Before we look at Criminal Justice reform, Meet Archie Williams:

Of all the Presidents who a large majority of Americans thought could possibly get a criminal justice reform bill — one of ANY kind passed — Donald Trump would have been the last name mentioned. But he’s the one that did it: The First Step Act.

The First Step Act, which replaced a federal “three strikes” rule that imposed a life sentence for three or more convictions – with a 25-year sentence, is benefiting thousands of incarcerated Black men, according to a new report. More than 1,000 individuals incarcerated in federal prisons were granted sentence reductions in the four months since the First Step Act was signed into law, according to the United States Sentencing Commission (USSC).

Their sentences were reduced by a mean of 73 months or 29.4 percent, as a result of the resentencing provisions allowed under the Act which, in addition to shortening mandatory minimum sentences for nonviolent drug offenses, applied resentencing to be applied retroactively to individuals convicted of crack cocaine offenses before 2010 – when the federal government reduced disparities between crack and powder cocaine offenses.

Over a quarter of the 1,051 resentencing motions were granted by federal courts in Florida, South Carolina, and Virginia.

Over 91 percent of the individuals whose sentences were shortened were African American and 98 percent were male, the USSC said.

The average age of those granted resentencing motions was 45 – and the average age at the time of the original sentence was 32.

Summary

Is there still racism in America’s criminal justice system? Absolutely. Is it better with The First Step Act? Probably so. I say “Probably,” because there are many who feel it really IS just a first step and that much more needs to be done.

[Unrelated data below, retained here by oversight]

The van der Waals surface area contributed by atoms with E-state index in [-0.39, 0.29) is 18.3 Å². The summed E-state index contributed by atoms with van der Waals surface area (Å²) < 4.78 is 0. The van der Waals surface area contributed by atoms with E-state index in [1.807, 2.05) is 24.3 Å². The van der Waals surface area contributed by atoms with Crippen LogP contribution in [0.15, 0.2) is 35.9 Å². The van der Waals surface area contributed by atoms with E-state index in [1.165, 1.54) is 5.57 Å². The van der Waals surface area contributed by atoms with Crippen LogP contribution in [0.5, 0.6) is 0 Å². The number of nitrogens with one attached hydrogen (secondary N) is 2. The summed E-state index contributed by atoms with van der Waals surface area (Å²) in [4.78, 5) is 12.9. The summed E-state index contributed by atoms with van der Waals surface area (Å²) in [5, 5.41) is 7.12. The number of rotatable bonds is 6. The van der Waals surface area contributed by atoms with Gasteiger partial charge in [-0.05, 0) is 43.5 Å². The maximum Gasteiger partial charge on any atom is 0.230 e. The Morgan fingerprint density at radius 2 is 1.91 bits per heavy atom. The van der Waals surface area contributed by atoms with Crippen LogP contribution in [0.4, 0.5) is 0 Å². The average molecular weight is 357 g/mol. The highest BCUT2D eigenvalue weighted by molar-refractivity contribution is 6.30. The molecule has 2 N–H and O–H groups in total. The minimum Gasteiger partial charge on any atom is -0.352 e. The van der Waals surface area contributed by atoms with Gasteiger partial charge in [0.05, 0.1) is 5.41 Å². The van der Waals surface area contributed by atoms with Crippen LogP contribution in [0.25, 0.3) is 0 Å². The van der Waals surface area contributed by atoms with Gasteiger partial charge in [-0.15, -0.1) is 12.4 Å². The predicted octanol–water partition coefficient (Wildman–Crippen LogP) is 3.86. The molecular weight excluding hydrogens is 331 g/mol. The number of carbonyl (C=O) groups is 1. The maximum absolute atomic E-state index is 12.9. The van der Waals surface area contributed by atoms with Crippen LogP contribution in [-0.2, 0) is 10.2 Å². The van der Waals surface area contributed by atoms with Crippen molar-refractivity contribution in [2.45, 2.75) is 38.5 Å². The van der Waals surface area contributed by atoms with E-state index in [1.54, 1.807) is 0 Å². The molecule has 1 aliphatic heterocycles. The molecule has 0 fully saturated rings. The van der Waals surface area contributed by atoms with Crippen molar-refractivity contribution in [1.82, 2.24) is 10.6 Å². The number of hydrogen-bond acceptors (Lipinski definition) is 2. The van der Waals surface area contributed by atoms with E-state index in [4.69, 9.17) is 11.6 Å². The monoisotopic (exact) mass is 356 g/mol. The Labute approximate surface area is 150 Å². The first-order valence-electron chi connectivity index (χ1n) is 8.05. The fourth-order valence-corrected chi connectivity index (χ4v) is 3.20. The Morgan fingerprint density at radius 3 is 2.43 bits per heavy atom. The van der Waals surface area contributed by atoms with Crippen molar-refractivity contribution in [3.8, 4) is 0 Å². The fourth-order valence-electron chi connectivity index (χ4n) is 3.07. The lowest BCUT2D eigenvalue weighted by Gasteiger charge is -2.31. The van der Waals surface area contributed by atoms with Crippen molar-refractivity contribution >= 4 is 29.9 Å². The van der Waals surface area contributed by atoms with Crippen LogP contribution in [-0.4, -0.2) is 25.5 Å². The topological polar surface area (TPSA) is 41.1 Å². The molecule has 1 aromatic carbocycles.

But isn’t there something to be said for getting a start that in just months achieved the startling results that it has? Isn’t it startling that the United States first African American president was unable to get it done and it took the rebel from Queens to muster sufficient votes in the House and Senate so he could sign it into law?

As our story on Saturday said, “Racism has no color.” But there’s no doubt that in criminal justice, the African American community has been profusely disadvantaged in dramatic fashion.

I don’t care if you’re a mother of several black children, or an African American high school football coach or even if you’re a Caucasian billionaire Wall Street banker, you’d be blind if you didn’t see systemic racism that has plagued our nation for years. The First Step Act is just the first step.

No, this is not a call to allow law-breakers to not pay for their crimes. It’s a call for justice for all: nothing more and nothing less. It’s a call for law enforcement agency members and those in robes that pass sentences and every other man, woman and child to recognize there’s no right for minorities and another for whites when it comes to laws. “Equal Justice Under the Law” means just that.

The First Step needs to be just that: the First Step. There are many more steps necessary. Let’s see who will step up to lead the charge for the Second Step.